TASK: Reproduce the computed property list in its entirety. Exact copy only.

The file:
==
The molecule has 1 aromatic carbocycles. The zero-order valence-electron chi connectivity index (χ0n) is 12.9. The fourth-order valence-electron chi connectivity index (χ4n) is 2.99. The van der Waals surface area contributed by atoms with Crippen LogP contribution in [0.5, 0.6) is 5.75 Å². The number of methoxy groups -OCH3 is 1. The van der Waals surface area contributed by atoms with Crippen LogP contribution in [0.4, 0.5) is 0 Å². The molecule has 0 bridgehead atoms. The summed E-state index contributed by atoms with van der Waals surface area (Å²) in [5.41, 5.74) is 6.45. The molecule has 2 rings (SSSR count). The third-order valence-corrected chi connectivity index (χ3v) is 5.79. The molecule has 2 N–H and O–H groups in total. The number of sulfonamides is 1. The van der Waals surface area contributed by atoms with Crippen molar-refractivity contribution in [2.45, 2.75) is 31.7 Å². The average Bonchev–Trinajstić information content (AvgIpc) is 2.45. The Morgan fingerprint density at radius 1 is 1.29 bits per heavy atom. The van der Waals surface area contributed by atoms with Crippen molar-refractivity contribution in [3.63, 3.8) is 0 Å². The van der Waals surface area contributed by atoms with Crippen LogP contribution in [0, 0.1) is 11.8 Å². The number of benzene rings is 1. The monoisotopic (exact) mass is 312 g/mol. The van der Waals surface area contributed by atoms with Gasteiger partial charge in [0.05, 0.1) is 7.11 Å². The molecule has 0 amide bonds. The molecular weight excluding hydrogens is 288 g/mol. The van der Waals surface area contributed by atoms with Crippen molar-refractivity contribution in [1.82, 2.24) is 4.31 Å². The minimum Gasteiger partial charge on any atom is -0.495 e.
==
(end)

The molecule has 1 aromatic carbocycles. The zero-order valence-electron chi connectivity index (χ0n) is 12.9. The fourth-order valence-electron chi connectivity index (χ4n) is 2.99. The van der Waals surface area contributed by atoms with Crippen LogP contribution in [0.5, 0.6) is 5.75 Å². The number of methoxy groups -OCH3 is 1. The van der Waals surface area contributed by atoms with Crippen LogP contribution in [0.4, 0.5) is 0 Å². The molecule has 0 bridgehead atoms. The summed E-state index contributed by atoms with van der Waals surface area (Å²) in [5.41, 5.74) is 6.45. The molecule has 2 rings (SSSR count). The third-order valence-corrected chi connectivity index (χ3v) is 5.79. The molecule has 2 N–H and O–H groups in total. The number of sulfonamides is 1. The van der Waals surface area contributed by atoms with Crippen molar-refractivity contribution in [2.45, 2.75) is 31.7 Å². The average Bonchev–Trinajstić information content (AvgIpc) is 2.45. The Morgan fingerprint density at radius 1 is 1.29 bits per heavy atom. The van der Waals surface area contributed by atoms with Crippen molar-refractivity contribution in [3.63, 3.8) is 0 Å². The van der Waals surface area contributed by atoms with Crippen LogP contribution in [0, 0.1) is 11.8 Å². The number of benzene rings is 1. The monoisotopic (exact) mass is 312 g/mol. The van der Waals surface area contributed by atoms with Gasteiger partial charge in [0.05, 0.1) is 7.11 Å². The molecule has 0 amide bonds. The molecular weight excluding hydrogens is 288 g/mol. The van der Waals surface area contributed by atoms with Crippen molar-refractivity contribution in [1.82, 2.24) is 4.31 Å². The minimum Gasteiger partial charge on any atom is -0.495 e.